Syrian artist Houmam Al Sayed explores the effects of oppression on the individual in the Arab world in “Pickles”, on exhibition at Beirut’s Mark Hachem gallery until June 30
As the name suggests, the exhibition takes a darkly comical or satiric angle on its theme, as represented by the squat deformed figures in his works. The figures are both ludicrous and tragic in their various predicaments, the deformation of society under dictatorship expressed literally as the figures are wrapped or confined or deformed in various ways.
One of the works is a sculpture, a squat short figure with a lobotomized brain. Another is a painting, entitled Ta7ya Masr, Viva Egypt, with the same squat figures with military boots on their heads as hats, obscuring their eyes.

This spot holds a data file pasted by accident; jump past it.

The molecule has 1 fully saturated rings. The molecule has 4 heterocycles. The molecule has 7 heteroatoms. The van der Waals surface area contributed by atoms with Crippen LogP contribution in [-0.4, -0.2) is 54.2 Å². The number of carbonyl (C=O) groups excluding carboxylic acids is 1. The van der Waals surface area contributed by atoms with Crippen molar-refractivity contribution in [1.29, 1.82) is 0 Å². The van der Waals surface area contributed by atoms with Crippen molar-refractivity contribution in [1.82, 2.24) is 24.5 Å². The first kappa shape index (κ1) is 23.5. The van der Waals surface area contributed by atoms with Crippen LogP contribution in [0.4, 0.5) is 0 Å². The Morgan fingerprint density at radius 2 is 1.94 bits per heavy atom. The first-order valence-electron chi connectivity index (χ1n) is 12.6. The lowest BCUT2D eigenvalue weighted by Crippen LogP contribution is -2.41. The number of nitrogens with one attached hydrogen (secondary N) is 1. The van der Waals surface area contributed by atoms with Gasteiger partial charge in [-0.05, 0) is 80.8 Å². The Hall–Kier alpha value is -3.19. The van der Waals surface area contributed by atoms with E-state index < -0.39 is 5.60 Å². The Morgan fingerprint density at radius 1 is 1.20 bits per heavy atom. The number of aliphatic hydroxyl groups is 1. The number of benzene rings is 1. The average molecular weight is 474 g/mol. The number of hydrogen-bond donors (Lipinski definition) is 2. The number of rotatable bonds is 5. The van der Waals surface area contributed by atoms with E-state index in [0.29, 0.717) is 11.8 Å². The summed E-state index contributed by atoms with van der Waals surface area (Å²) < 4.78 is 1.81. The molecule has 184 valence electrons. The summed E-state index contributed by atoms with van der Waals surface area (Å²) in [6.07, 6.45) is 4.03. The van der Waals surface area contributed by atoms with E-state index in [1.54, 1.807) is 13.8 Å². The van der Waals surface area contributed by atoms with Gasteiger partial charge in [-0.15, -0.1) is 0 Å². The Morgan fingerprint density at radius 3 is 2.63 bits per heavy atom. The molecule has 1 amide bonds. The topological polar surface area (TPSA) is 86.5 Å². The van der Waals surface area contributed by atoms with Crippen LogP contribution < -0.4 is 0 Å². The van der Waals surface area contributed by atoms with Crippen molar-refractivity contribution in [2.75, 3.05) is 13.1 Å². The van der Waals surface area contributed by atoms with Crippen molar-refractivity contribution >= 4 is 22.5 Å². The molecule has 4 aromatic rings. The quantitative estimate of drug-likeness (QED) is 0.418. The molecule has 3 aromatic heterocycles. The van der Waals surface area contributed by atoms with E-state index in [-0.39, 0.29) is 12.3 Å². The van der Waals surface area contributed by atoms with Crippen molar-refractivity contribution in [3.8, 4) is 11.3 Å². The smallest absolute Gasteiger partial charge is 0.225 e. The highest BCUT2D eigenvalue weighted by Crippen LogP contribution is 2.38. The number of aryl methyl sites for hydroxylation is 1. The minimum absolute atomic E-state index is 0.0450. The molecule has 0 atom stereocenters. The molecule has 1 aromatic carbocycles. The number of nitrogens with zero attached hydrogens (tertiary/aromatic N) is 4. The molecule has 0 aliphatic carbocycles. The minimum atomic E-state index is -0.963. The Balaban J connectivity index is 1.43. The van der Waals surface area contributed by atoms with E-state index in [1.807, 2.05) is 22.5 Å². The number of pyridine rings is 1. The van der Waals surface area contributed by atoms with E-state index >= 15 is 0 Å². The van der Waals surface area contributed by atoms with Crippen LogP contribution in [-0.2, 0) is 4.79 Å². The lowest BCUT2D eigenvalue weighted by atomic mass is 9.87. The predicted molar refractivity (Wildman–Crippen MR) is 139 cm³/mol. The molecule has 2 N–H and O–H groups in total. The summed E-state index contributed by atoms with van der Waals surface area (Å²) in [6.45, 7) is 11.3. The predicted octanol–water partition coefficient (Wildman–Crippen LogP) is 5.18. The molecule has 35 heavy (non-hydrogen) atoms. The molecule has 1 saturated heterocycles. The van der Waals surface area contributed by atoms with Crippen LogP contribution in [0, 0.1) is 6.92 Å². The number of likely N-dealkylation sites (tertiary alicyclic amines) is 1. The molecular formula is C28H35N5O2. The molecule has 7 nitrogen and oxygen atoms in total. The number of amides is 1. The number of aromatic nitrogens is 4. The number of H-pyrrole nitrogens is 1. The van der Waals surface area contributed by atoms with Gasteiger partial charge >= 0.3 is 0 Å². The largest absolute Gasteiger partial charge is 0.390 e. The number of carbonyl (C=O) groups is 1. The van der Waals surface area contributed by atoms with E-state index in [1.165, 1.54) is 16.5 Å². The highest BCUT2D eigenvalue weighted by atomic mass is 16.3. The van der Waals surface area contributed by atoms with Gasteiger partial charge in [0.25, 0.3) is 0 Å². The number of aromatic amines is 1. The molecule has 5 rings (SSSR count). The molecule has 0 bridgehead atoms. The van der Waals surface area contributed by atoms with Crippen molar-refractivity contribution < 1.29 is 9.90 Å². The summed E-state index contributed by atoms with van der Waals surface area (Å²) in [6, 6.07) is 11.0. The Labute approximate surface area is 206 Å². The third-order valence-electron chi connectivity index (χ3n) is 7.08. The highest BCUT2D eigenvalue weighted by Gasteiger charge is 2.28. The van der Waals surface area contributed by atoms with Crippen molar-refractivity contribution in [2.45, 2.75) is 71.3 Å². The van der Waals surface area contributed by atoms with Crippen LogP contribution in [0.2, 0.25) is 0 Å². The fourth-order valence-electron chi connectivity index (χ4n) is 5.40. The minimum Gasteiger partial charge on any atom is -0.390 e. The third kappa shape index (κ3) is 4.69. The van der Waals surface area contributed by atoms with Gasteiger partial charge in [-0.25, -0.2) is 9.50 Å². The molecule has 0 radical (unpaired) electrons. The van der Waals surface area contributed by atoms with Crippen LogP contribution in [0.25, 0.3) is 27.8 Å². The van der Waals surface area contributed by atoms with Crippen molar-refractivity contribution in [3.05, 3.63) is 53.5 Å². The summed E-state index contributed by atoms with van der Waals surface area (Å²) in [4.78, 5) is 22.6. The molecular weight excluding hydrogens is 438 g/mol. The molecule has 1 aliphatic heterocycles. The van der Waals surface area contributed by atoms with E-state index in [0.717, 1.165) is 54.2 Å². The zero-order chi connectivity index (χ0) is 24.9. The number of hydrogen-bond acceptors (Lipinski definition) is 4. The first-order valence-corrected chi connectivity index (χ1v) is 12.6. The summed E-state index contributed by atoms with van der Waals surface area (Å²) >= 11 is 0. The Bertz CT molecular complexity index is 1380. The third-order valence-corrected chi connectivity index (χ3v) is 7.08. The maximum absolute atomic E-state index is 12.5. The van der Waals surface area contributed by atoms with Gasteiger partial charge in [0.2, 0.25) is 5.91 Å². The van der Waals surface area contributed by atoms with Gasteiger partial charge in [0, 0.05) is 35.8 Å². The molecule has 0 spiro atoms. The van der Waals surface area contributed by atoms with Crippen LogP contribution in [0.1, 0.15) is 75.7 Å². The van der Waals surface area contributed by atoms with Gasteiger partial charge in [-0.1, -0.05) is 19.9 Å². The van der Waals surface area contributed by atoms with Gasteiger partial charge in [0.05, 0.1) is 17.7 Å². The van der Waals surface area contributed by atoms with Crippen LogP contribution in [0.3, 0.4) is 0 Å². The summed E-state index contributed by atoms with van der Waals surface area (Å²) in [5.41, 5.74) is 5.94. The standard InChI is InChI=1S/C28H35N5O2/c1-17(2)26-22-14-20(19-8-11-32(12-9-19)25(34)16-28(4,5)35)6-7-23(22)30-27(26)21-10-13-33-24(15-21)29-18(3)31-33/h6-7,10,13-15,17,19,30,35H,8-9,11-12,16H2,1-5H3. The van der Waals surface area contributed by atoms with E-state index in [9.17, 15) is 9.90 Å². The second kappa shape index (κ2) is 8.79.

As Maya Sioufi puts it these figures represent the “pressured Arab character.”
Over several large canvases with deformed characters, from shorter legs — representing the inability to move — to shorter arms — symbolizing ineptitude to put them to good use, 33 year old Houmam portrays the handicapped Arab. On one of the largest canvases, the figures have a belt wrapped around their hands, legs or mouth, symbolizing the government hindering people from seeing or speaking freely. “In Syria, we have been wrapped like that for over 50 years,” he says.Another canvas depicts military boots on the heads of the characters, inspired by an Egyptian demonstration in favor of current president Abdel Fattah al-Sisi during which a man placed an army boot on his son’s head. “In our region, it is either the [Muslim] Brotherhood or the military. There is no right solution; there is no democracy,” Houmam says.
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